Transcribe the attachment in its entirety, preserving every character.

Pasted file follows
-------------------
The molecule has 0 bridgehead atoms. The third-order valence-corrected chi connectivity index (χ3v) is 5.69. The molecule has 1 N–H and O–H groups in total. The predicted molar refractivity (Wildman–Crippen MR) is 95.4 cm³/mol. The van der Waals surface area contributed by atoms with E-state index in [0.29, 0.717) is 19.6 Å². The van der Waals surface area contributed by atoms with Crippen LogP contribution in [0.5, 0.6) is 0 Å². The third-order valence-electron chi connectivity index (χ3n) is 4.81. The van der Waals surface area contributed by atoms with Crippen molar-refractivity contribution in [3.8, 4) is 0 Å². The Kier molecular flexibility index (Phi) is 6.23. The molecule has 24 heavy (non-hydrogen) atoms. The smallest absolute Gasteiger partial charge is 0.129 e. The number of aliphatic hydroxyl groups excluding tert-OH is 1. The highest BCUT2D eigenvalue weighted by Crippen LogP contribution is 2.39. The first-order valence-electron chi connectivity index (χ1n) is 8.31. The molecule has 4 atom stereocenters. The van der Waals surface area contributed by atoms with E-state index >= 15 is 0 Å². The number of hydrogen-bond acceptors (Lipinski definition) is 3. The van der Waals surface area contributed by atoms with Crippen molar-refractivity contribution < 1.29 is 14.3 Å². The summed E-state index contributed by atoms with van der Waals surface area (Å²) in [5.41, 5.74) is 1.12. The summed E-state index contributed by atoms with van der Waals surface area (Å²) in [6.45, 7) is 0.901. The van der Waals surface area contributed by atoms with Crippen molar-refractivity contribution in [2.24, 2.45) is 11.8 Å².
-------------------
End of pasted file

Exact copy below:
The molecule has 0 bridgehead atoms. The third-order valence-corrected chi connectivity index (χ3v) is 5.69. The molecule has 1 N–H and O–H groups in total. The predicted molar refractivity (Wildman–Crippen MR) is 95.4 cm³/mol. The van der Waals surface area contributed by atoms with E-state index in [0.29, 0.717) is 19.6 Å². The van der Waals surface area contributed by atoms with Crippen LogP contribution in [0.5, 0.6) is 0 Å². The third-order valence-electron chi connectivity index (χ3n) is 4.81. The van der Waals surface area contributed by atoms with Crippen molar-refractivity contribution in [3.8, 4) is 0 Å². The Kier molecular flexibility index (Phi) is 6.23. The molecule has 24 heavy (non-hydrogen) atoms. The smallest absolute Gasteiger partial charge is 0.129 e. The number of aliphatic hydroxyl groups excluding tert-OH is 1. The highest BCUT2D eigenvalue weighted by Crippen LogP contribution is 2.39. The first-order valence-electron chi connectivity index (χ1n) is 8.31. The molecule has 4 atom stereocenters. The van der Waals surface area contributed by atoms with E-state index >= 15 is 0 Å². The number of hydrogen-bond acceptors (Lipinski definition) is 3. The van der Waals surface area contributed by atoms with Crippen molar-refractivity contribution < 1.29 is 14.3 Å². The summed E-state index contributed by atoms with van der Waals surface area (Å²) in [5.41, 5.74) is 1.12. The summed E-state index contributed by atoms with van der Waals surface area (Å²) in [6.45, 7) is 0.901. The van der Waals surface area contributed by atoms with Crippen molar-refractivity contribution in [2.24, 2.45) is 11.8 Å².